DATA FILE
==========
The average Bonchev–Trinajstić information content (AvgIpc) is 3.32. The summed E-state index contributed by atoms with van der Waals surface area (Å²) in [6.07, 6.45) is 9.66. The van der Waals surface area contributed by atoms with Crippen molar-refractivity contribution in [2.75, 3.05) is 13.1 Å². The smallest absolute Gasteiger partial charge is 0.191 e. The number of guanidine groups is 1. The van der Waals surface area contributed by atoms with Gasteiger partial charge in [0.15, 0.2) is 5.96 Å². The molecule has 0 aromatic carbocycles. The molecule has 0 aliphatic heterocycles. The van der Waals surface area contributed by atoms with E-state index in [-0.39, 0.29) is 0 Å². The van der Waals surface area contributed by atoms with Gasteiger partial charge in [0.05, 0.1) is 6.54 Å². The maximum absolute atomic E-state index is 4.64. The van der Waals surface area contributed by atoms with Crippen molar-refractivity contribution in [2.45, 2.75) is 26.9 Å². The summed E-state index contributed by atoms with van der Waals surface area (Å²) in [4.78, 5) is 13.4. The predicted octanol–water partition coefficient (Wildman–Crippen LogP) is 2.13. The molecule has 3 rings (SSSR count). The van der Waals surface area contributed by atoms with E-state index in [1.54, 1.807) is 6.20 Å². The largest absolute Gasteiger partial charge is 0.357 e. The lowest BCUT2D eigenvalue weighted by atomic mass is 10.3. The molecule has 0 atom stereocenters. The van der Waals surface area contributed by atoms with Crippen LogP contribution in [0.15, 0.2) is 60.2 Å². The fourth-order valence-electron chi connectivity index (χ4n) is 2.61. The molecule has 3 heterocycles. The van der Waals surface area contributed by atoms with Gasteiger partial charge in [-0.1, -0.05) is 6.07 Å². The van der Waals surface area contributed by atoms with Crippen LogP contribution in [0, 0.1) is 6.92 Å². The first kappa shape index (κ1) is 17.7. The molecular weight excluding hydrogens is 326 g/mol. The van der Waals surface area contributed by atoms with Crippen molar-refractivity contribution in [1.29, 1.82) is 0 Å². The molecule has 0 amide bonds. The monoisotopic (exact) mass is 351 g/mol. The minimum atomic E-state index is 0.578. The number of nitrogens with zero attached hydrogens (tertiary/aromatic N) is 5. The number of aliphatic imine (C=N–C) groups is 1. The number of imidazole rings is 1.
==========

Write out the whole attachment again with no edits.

The average Bonchev–Trinajstić information content (AvgIpc) is 3.32. The summed E-state index contributed by atoms with van der Waals surface area (Å²) in [6.07, 6.45) is 9.66. The van der Waals surface area contributed by atoms with Crippen molar-refractivity contribution in [2.75, 3.05) is 13.1 Å². The smallest absolute Gasteiger partial charge is 0.191 e. The number of guanidine groups is 1. The van der Waals surface area contributed by atoms with Gasteiger partial charge in [0.15, 0.2) is 5.96 Å². The molecule has 0 aromatic carbocycles. The molecule has 0 aliphatic heterocycles. The van der Waals surface area contributed by atoms with E-state index in [-0.39, 0.29) is 0 Å². The van der Waals surface area contributed by atoms with Gasteiger partial charge in [0.05, 0.1) is 6.54 Å². The maximum absolute atomic E-state index is 4.64. The van der Waals surface area contributed by atoms with Crippen molar-refractivity contribution in [2.45, 2.75) is 26.9 Å². The summed E-state index contributed by atoms with van der Waals surface area (Å²) in [4.78, 5) is 13.4. The predicted octanol–water partition coefficient (Wildman–Crippen LogP) is 2.13. The molecule has 3 rings (SSSR count). The van der Waals surface area contributed by atoms with E-state index in [1.54, 1.807) is 6.20 Å². The largest absolute Gasteiger partial charge is 0.357 e. The lowest BCUT2D eigenvalue weighted by atomic mass is 10.3. The molecule has 0 atom stereocenters. The van der Waals surface area contributed by atoms with Crippen LogP contribution in [0.15, 0.2) is 60.2 Å². The fourth-order valence-electron chi connectivity index (χ4n) is 2.61. The molecule has 3 heterocycles. The van der Waals surface area contributed by atoms with Gasteiger partial charge in [-0.1, -0.05) is 6.07 Å². The van der Waals surface area contributed by atoms with Crippen LogP contribution in [0, 0.1) is 6.92 Å². The first kappa shape index (κ1) is 17.7. The molecular weight excluding hydrogens is 326 g/mol. The van der Waals surface area contributed by atoms with Crippen molar-refractivity contribution in [1.29, 1.82) is 0 Å². The molecule has 0 amide bonds. The monoisotopic (exact) mass is 351 g/mol. The minimum atomic E-state index is 0.578. The number of nitrogens with zero attached hydrogens (tertiary/aromatic N) is 5. The number of aliphatic imine (C=N–C) groups is 1. The number of imidazole rings is 1.